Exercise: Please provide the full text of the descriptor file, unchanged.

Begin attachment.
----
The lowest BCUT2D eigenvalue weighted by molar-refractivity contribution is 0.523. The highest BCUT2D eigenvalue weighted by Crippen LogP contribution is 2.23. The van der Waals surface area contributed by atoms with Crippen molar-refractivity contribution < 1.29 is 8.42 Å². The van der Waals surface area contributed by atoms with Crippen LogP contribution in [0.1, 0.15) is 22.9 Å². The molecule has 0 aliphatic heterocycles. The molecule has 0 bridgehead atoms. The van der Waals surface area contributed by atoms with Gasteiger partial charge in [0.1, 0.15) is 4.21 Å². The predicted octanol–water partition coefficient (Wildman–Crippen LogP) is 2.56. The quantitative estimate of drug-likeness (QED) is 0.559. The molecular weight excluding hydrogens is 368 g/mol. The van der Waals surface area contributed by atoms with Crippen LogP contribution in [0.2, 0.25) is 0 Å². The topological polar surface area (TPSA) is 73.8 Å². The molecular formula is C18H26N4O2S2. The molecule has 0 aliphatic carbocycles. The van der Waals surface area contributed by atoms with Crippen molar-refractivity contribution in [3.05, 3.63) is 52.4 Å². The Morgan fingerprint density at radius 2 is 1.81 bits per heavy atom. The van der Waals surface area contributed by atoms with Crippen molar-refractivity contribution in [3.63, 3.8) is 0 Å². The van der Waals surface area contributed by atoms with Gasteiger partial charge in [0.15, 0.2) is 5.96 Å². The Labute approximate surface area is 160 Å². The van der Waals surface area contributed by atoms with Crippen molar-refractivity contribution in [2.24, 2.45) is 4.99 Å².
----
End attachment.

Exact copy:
The lowest BCUT2D eigenvalue weighted by molar-refractivity contribution is 0.523. The highest BCUT2D eigenvalue weighted by Crippen LogP contribution is 2.23. The van der Waals surface area contributed by atoms with Crippen molar-refractivity contribution < 1.29 is 8.42 Å². The van der Waals surface area contributed by atoms with Crippen LogP contribution in [0.1, 0.15) is 22.9 Å². The molecule has 0 aliphatic heterocycles. The molecule has 0 bridgehead atoms. The van der Waals surface area contributed by atoms with Gasteiger partial charge in [0.1, 0.15) is 4.21 Å². The predicted octanol–water partition coefficient (Wildman–Crippen LogP) is 2.56. The quantitative estimate of drug-likeness (QED) is 0.559. The molecular weight excluding hydrogens is 368 g/mol. The van der Waals surface area contributed by atoms with Crippen LogP contribution in [0.2, 0.25) is 0 Å². The topological polar surface area (TPSA) is 73.8 Å². The molecular formula is C18H26N4O2S2. The molecule has 0 aliphatic carbocycles. The van der Waals surface area contributed by atoms with Crippen molar-refractivity contribution in [3.05, 3.63) is 52.4 Å². The Morgan fingerprint density at radius 2 is 1.81 bits per heavy atom. The van der Waals surface area contributed by atoms with Crippen molar-refractivity contribution in [3.63, 3.8) is 0 Å². The van der Waals surface area contributed by atoms with Gasteiger partial charge in [0.15, 0.2) is 5.96 Å². The Labute approximate surface area is 160 Å². The van der Waals surface area contributed by atoms with Crippen molar-refractivity contribution in [2.24, 2.45) is 4.99 Å².